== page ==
Saturday, July 18, 2015

The legend of the praying hands

Albrecht Durer, 1471-1528, grew up near Nuremberg, Germany -- one of 18 children. He and one of his brothers shared a dream. They both wanted to be artists, but their family could not afford art training. So they made a pact. They would flip a coin. The loser would work in the nearby mines and earn money to pay for the winner to attend art school. When the winner finished his art training after four years, he'd return and pay for the loser to study art, using money from his paintings or working in the mines. Albrecht won, and by the time he graduated, he was earning huge fees for his commissioned art work. He became the greatest draftsman in the history of Western art.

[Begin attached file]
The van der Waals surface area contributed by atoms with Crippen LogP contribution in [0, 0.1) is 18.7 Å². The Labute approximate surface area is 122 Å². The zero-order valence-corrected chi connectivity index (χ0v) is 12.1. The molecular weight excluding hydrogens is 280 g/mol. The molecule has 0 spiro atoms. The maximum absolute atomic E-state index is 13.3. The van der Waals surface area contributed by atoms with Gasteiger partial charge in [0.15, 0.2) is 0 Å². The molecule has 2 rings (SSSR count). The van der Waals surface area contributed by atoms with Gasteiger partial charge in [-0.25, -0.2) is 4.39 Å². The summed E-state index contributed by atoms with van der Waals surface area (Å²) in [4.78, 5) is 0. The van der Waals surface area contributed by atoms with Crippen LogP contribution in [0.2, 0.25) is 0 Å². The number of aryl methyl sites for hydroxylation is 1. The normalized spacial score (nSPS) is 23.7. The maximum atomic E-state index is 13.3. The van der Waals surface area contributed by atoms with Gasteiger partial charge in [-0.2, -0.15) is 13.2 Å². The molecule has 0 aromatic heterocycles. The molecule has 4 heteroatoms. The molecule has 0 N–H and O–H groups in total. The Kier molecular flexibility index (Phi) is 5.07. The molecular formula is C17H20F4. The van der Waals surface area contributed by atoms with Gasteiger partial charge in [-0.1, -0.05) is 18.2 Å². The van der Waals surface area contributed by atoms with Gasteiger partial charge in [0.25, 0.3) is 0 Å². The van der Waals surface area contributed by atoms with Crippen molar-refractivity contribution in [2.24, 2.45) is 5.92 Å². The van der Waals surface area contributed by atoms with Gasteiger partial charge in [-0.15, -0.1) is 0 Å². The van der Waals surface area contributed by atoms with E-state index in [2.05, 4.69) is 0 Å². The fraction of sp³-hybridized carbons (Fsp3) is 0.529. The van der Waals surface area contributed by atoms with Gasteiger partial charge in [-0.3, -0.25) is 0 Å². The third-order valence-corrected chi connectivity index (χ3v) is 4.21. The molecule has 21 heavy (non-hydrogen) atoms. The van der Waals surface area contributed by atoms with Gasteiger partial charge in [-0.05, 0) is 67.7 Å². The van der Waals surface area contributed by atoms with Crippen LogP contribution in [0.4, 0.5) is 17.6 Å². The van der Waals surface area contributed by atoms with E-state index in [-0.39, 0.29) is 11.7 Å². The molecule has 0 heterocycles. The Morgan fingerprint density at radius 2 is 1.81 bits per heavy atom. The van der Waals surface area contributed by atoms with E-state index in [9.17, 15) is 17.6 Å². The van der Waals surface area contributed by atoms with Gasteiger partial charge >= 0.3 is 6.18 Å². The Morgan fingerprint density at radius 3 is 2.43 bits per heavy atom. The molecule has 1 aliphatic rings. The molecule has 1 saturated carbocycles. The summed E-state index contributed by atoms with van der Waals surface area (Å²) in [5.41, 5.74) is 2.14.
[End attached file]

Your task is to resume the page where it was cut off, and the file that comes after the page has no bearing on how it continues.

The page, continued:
His most famous pen and ink drawing is "The Praying Hands," shown here. It has a rich backstory. When Albrecht returned home after four years, he was prepared to send his brother away for art training. But four years as a miner had crippled his brother's hands and he could not longer make delicate brush strokes. But he was not resentful. He rejoiced over Albrecht's fame, and one day was seen kneeling on the floor, with hands upheld, praying for his brother's continued success.

When Albrecht saw this, he decided to honor his unselfish brother by painting his hands in prayer. Since the sketch was finished in 1508, it has become the best-known drawing of its kind in the world. Even today, it appears on postcards, is sold as sculpture and distributed on posters. The backstory is pure legend. There are no mines near Nuremberg. The model's hands are not calloused by manual labor. But the point of the legend remains valid. Nobody succeeds alone. Everyone has a helper, and the best helpers pray for their brother's prosperity.

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